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Quiet burial for the nuclear deal? via Gateway House

Solar power developers have offered to sell electricity in India at less than Rs 5/unit. This makes solar competitive with traditional forms of energy, and makes new nuclear power plants financially unviable. India must register the changed reality, and discard the idea of expensive Western reactors. Time to scrap the India-U.S. nuclear deal?

Hard on the heels of falling oil prices and affordable shale, comes another dramatic energy changes for the energy industry: The falling cost of solar energy. This has many implications, but the most immediate impact the nuclear power industry, large parts of which may have just become obsolete. This means that the new nuclear power plants being planned by India, especially those with foreign collaboration, must be reconsidered and scrapped if they are financially unviable.

Most significant is the impact on the India-U.S. nuclear deal, held up by the liability clause to enable these reactors, and a sticking point in the bilateral for several years: technological advances have addressed an issue that negotiators couldn’t resolve.

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Where does India stand in its nuclear energy build-out? India proposes to build three more nuclear power plants in collaboration with foreign firms – GE-Hitachi, Westinghouse and Areva. The capital cost of these reactor designs elsewhere in the world is $6 million per megawatt[7][8]. This is almost twice the cost of the Russian design which is currently under construction at Kudankulam, and three times the cost of India’s own indigenous designs[9]. This means electricity from any of the reactors built with Western collaboration, if and when they get completed, will be hopelessly expensive – compared to coal, hydro, (other) nuclear or now solar electricity. Fiscal prudence alone dictates that these projects should be scrapped.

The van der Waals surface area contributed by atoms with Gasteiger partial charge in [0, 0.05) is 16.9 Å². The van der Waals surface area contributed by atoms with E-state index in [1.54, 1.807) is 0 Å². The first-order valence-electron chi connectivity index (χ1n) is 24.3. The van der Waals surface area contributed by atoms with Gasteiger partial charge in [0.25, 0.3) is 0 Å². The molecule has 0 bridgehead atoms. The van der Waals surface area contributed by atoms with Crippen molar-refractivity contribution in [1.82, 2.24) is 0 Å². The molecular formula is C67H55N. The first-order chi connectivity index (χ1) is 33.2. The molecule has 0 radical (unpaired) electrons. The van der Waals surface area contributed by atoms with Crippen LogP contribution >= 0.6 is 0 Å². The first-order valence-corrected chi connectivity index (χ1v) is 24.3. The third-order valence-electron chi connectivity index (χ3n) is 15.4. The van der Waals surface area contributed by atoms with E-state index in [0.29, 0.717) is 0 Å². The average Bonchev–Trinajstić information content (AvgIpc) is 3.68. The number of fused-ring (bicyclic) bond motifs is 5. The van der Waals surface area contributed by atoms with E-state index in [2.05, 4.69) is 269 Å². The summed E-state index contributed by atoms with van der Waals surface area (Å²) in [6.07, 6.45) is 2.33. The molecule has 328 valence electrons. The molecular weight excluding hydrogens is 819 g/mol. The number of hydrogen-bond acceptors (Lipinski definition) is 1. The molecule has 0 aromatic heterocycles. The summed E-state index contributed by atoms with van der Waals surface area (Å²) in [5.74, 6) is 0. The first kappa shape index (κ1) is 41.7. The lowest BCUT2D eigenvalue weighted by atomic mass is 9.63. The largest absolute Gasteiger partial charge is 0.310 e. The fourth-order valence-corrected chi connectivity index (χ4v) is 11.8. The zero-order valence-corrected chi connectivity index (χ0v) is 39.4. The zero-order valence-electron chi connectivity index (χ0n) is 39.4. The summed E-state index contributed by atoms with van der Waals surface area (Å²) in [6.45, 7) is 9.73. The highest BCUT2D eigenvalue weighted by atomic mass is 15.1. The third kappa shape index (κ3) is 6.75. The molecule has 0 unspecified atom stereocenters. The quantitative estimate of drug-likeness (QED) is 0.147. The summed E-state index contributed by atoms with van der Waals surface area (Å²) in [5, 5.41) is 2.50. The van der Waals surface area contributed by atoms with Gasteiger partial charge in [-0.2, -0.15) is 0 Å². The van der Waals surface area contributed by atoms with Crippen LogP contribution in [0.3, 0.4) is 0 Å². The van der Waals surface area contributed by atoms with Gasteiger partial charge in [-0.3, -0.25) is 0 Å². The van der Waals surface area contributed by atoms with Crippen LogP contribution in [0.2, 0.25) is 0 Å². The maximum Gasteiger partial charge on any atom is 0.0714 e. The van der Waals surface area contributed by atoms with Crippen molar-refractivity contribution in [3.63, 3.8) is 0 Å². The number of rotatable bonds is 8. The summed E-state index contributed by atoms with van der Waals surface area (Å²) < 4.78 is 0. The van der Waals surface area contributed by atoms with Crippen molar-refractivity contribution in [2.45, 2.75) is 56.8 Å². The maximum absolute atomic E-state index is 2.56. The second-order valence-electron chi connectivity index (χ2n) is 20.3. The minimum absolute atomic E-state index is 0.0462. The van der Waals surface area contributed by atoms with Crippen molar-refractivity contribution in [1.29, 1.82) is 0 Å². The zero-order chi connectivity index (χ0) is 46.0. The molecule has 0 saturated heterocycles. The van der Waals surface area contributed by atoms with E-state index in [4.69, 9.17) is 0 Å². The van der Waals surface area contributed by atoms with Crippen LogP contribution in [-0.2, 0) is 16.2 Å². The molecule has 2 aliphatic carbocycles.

The Western reactors also come with other conditions, including the dilution of the liability clause in India’s civil nuclear bill. The latter is a difficult proposition, given the backdrop of the 1984 Bhopal tragedy and the more recent 2011 Fukushima disaster. The one argument in favour of the Western reactors – that they will provide electricity without causing carbon dioxide emissions — is now negated by the vastly cleaner, cheaper alternative, i.e. solar energy.

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Localised generation, which is possible with solar, can help bring down transmission losses. Adoption of solar power will still be hobbled by the poor financial health of India’s state power utilities, which collectively incurred a loss of Rs 62,154 crore ($9.5 billion) during FY14 and find it difficult to pay for the electricity they purchase[11]. However, solar power will still be a better option than more expensive nuclear power.

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